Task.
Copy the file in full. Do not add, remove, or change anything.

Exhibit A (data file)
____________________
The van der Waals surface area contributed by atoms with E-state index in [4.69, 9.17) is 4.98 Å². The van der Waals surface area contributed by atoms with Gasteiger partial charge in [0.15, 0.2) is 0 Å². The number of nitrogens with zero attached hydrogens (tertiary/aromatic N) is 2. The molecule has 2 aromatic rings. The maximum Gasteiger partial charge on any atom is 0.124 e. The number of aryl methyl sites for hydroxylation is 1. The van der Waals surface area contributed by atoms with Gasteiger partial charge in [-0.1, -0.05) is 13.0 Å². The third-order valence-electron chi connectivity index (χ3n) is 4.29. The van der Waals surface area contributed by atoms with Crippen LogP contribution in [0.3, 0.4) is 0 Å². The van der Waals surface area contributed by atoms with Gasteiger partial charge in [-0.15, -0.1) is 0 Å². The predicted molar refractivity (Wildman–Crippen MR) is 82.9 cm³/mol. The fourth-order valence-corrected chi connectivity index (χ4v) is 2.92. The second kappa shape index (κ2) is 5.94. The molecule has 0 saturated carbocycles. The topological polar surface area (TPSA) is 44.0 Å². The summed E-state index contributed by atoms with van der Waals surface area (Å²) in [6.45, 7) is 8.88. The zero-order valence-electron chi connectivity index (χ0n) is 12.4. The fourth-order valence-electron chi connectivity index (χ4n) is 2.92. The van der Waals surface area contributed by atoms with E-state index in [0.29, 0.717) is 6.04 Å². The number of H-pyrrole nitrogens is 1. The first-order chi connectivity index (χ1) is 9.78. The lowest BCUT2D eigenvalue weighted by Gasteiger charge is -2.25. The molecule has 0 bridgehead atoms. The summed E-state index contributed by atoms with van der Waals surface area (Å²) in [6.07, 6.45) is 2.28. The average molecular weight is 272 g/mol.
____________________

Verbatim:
The van der Waals surface area contributed by atoms with E-state index in [4.69, 9.17) is 4.98 Å². The van der Waals surface area contributed by atoms with Gasteiger partial charge in [0.15, 0.2) is 0 Å². The number of nitrogens with zero attached hydrogens (tertiary/aromatic N) is 2. The molecule has 2 aromatic rings. The maximum Gasteiger partial charge on any atom is 0.124 e. The number of aryl methyl sites for hydroxylation is 1. The van der Waals surface area contributed by atoms with Gasteiger partial charge in [-0.1, -0.05) is 13.0 Å². The third-order valence-electron chi connectivity index (χ3n) is 4.29. The van der Waals surface area contributed by atoms with Crippen LogP contribution in [0.3, 0.4) is 0 Å². The van der Waals surface area contributed by atoms with Gasteiger partial charge in [-0.15, -0.1) is 0 Å². The predicted molar refractivity (Wildman–Crippen MR) is 82.9 cm³/mol. The fourth-order valence-corrected chi connectivity index (χ4v) is 2.92. The second kappa shape index (κ2) is 5.94. The molecule has 0 saturated carbocycles. The topological polar surface area (TPSA) is 44.0 Å². The summed E-state index contributed by atoms with van der Waals surface area (Å²) in [6.45, 7) is 8.88. The zero-order valence-electron chi connectivity index (χ0n) is 12.4. The fourth-order valence-electron chi connectivity index (χ4n) is 2.92. The van der Waals surface area contributed by atoms with E-state index in [0.29, 0.717) is 6.04 Å². The number of H-pyrrole nitrogens is 1. The first-order chi connectivity index (χ1) is 9.78. The lowest BCUT2D eigenvalue weighted by Gasteiger charge is -2.25. The molecule has 0 bridgehead atoms. The summed E-state index contributed by atoms with van der Waals surface area (Å²) in [6.07, 6.45) is 2.28. The average molecular weight is 272 g/mol.